write-host "PI AF Application Service (afservice) is not running."
exit 1
}

#test for AF Server Health Counter
$counter = get-counter "\PI AF Server\Health"|Select -Expand CounterSamples| Select -expand CookedValue; if ($counter -eq 0)
{
write-host "The health counter is $counter. This might mean either" write-host "1. SQL Server is non-responsive" write-host "2. SQL Server is responding with errors" exit 1 }  Usage The container image elee3/afserver:18x has been updated with the health check ability. After pulling it from the Docker repository with docker pull elee3/afserver:18x  You can have some fun with it. Let me spin up a new AF Server container based on the new image. docker run -d -h af18 --name af18 elee3/afserver:18x  Now, let's do a docker ps  Notice that my other container af17 that is based on the elee3/afserver:17R2 image doesn't have any health status next to it status because a health check was not implemented for it while container af18 indicates "(health: starting)". Let's run docker ps again after waiting for a little while. Notice that the health status has changed from 'starting' to 'healthy' after the first test which is run interval (configured in options) seconds after the container is started. We can also do docker inspect af18 -f "{{json .State.Health}}"|ConvertFrom-Json|select -expandproperty log  to see the health logs. Health event When the health status of a container changes, a health_status event is generated with the new status. We can observe that using docker events. We will now intentionally break the container by stopping the SQL Server service and trying to connect with PSE. This is expected. Now let us check using docker events which is a tool for getting real time events from the Docker Engine. We can do a filter on docker events to only grab the health_status events for a certain time range so that we do not need to be concerned with irrelevant events. Let us grab those health_status events for the past hour for my container af18. (docker events --format "{{json .}}" --filter event=health_status --filter container=af18 --since 1h --until 1s) | ConvertFrom-Json|ForEach-Object -Process {$_.time = (New-Object -Type DateTime -ArgumentList 1970, 1, 1, 0, 0, 0, 0).addSeconds($_.time).tolocaltime();$_}|select status,from,time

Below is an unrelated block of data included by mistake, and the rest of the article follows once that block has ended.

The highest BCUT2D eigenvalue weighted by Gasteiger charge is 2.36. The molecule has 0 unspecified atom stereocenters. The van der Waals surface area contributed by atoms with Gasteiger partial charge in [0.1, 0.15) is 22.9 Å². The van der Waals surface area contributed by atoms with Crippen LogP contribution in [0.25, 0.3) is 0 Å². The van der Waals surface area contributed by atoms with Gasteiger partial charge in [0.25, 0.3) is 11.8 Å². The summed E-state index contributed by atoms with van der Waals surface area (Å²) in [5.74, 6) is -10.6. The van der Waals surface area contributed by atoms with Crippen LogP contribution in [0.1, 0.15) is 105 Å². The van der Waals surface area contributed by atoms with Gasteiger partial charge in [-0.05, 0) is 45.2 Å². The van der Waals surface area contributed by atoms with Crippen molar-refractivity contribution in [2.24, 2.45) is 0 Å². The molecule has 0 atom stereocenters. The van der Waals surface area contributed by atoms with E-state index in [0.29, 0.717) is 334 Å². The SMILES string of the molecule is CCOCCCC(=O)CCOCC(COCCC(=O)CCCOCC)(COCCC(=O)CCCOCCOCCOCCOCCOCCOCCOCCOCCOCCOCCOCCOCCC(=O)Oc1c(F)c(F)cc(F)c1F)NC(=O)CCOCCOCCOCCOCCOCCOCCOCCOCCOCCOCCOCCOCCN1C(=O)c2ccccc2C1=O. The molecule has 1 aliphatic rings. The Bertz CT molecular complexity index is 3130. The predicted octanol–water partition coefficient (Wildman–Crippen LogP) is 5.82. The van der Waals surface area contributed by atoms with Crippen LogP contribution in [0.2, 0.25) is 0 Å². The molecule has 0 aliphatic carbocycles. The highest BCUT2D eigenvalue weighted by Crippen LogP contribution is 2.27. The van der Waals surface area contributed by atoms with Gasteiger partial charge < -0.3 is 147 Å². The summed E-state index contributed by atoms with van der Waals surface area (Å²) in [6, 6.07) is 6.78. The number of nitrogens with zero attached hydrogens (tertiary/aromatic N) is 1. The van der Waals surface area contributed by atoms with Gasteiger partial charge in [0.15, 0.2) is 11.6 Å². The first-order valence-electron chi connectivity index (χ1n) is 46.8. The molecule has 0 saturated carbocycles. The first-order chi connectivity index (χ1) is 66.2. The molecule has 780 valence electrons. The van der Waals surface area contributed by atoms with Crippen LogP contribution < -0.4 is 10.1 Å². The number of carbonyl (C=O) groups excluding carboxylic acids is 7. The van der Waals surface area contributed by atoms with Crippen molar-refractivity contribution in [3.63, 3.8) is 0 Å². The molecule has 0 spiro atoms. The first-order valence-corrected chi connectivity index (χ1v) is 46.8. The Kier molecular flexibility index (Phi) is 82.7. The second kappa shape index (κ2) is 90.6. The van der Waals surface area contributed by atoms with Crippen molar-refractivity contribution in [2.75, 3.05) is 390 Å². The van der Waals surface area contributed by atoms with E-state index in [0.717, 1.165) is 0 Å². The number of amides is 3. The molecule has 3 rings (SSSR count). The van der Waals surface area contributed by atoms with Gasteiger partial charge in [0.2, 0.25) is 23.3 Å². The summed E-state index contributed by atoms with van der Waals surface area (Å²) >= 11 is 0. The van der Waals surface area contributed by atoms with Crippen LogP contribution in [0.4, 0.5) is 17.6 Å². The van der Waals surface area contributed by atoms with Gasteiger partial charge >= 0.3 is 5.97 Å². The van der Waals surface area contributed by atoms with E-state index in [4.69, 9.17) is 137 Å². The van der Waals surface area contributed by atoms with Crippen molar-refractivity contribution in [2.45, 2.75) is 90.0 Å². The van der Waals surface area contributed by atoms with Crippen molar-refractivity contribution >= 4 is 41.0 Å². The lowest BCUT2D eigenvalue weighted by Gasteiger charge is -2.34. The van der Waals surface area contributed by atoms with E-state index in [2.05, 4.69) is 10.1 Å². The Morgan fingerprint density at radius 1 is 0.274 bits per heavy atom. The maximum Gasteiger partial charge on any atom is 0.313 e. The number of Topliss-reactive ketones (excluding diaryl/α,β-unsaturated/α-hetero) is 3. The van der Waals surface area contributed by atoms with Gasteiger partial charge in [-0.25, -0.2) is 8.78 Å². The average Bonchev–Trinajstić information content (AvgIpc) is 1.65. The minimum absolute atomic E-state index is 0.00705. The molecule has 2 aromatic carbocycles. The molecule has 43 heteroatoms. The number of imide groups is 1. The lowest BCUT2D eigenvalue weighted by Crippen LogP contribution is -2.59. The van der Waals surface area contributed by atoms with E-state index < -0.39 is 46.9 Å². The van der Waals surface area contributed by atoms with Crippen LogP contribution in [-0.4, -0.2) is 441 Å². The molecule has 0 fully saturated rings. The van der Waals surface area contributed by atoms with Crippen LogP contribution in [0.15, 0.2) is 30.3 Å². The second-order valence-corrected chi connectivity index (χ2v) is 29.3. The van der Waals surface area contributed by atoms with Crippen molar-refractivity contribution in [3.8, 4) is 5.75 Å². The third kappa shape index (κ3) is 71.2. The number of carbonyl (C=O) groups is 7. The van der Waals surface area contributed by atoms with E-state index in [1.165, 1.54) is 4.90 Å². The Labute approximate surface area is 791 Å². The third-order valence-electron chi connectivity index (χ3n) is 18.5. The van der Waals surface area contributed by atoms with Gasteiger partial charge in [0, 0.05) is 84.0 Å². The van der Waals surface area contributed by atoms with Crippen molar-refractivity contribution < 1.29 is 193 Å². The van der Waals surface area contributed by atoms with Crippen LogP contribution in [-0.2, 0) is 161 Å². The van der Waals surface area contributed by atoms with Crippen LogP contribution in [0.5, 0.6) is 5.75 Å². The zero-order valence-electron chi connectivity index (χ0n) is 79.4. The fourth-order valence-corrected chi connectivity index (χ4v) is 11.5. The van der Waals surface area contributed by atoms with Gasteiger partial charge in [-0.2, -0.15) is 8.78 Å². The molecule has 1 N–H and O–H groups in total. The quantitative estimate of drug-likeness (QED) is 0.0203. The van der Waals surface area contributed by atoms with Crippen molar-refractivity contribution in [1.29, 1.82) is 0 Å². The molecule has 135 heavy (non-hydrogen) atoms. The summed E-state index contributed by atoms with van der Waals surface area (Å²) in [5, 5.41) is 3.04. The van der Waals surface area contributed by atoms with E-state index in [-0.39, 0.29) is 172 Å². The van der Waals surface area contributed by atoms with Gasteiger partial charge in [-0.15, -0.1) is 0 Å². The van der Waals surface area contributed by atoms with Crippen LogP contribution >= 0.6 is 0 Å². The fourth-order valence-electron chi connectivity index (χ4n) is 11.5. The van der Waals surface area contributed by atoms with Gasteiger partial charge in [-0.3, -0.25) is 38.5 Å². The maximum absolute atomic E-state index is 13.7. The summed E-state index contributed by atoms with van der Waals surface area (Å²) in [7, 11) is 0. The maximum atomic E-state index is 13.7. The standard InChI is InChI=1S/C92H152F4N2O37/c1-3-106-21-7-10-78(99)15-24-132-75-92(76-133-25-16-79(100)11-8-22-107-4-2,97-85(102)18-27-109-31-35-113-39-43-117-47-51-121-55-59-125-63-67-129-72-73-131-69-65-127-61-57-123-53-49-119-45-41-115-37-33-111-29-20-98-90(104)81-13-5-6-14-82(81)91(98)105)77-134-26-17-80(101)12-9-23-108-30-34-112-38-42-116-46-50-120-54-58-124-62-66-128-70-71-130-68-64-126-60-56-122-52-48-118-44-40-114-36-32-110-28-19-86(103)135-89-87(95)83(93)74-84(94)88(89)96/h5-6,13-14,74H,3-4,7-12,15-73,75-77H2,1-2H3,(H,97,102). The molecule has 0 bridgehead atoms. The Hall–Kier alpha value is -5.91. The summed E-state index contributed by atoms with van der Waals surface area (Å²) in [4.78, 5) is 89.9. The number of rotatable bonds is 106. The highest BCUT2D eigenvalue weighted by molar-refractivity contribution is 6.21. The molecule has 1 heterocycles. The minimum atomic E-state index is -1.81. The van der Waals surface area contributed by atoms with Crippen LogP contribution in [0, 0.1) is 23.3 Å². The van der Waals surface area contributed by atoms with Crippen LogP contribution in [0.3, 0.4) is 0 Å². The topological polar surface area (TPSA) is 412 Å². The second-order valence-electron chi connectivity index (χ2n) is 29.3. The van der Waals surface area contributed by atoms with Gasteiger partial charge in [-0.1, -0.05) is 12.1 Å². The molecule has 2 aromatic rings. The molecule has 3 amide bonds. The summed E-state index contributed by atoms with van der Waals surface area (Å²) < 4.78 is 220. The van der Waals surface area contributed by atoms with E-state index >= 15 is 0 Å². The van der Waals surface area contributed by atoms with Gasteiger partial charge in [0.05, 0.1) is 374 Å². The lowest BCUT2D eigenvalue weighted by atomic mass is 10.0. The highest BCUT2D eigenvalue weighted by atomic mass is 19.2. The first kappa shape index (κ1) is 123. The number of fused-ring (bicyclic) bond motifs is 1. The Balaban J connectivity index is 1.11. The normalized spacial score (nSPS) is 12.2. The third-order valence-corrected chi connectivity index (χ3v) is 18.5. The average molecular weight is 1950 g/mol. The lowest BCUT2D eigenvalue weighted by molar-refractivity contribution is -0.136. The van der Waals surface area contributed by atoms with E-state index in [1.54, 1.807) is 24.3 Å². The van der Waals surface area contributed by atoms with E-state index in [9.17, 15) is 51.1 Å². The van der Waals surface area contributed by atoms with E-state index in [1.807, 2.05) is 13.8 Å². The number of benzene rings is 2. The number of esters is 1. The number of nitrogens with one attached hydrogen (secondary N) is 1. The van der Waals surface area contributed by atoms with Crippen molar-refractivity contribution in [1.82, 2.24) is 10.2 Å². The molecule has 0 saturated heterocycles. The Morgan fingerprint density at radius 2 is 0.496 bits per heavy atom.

Also check on

docker ps


and also docker inspect which can give us clues on what went wrong.

docker inspect af18 -f "{{json .State.Health}}"|ConvertFrom-Json|select -expand log|fl


With the health check, it is now obvious that even though the container is running, it doesn't work when we try to connect to it with PSE.

We shall restart the SQL Server service and try connecting with PSE. We can check if the container becomes healthy again by running

docker ps


and